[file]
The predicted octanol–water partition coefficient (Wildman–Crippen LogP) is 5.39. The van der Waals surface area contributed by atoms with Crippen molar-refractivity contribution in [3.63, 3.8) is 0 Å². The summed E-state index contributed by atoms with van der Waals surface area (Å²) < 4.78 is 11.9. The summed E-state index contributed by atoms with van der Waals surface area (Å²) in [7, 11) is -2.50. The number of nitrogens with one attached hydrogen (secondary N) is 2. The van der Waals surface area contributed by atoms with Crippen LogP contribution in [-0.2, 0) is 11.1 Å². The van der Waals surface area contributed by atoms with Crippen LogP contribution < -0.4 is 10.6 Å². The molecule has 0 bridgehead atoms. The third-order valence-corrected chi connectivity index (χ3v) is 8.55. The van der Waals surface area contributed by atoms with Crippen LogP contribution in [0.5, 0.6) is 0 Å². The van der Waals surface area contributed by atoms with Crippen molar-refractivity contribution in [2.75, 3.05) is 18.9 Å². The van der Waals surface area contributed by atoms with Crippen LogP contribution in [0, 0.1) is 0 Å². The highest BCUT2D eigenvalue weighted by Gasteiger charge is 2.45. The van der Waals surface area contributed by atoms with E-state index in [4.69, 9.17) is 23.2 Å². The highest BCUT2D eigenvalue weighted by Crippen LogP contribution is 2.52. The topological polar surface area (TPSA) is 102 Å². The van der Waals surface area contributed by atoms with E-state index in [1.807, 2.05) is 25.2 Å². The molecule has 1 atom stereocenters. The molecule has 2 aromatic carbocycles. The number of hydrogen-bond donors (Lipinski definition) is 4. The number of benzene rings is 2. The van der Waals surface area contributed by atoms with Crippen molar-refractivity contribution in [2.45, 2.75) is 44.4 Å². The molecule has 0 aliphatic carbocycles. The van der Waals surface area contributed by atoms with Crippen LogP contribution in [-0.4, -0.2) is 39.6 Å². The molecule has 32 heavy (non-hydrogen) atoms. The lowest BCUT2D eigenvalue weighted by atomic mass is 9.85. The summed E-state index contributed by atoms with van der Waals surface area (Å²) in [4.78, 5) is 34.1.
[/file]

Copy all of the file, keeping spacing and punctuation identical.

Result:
The predicted octanol–water partition coefficient (Wildman–Crippen LogP) is 5.39. The van der Waals surface area contributed by atoms with Crippen molar-refractivity contribution in [3.63, 3.8) is 0 Å². The summed E-state index contributed by atoms with van der Waals surface area (Å²) < 4.78 is 11.9. The summed E-state index contributed by atoms with van der Waals surface area (Å²) in [7, 11) is -2.50. The number of nitrogens with one attached hydrogen (secondary N) is 2. The van der Waals surface area contributed by atoms with Crippen LogP contribution in [-0.2, 0) is 11.1 Å². The van der Waals surface area contributed by atoms with Crippen LogP contribution < -0.4 is 10.6 Å². The molecule has 0 bridgehead atoms. The third-order valence-corrected chi connectivity index (χ3v) is 8.55. The van der Waals surface area contributed by atoms with Crippen LogP contribution in [0.5, 0.6) is 0 Å². The van der Waals surface area contributed by atoms with Crippen molar-refractivity contribution in [2.75, 3.05) is 18.9 Å². The van der Waals surface area contributed by atoms with Crippen LogP contribution in [0, 0.1) is 0 Å². The highest BCUT2D eigenvalue weighted by Gasteiger charge is 2.45. The van der Waals surface area contributed by atoms with E-state index in [4.69, 9.17) is 23.2 Å². The highest BCUT2D eigenvalue weighted by Crippen LogP contribution is 2.52. The topological polar surface area (TPSA) is 102 Å². The van der Waals surface area contributed by atoms with E-state index in [1.807, 2.05) is 25.2 Å². The molecule has 1 atom stereocenters. The molecule has 2 aromatic carbocycles. The number of hydrogen-bond donors (Lipinski definition) is 4. The number of benzene rings is 2. The van der Waals surface area contributed by atoms with Crippen molar-refractivity contribution in [2.45, 2.75) is 44.4 Å². The molecule has 0 aliphatic carbocycles. The van der Waals surface area contributed by atoms with Crippen LogP contribution in [-0.4, -0.2) is 39.6 Å². The molecule has 32 heavy (non-hydrogen) atoms. The lowest BCUT2D eigenvalue weighted by atomic mass is 9.85. The summed E-state index contributed by atoms with van der Waals surface area (Å²) in [4.78, 5) is 34.1.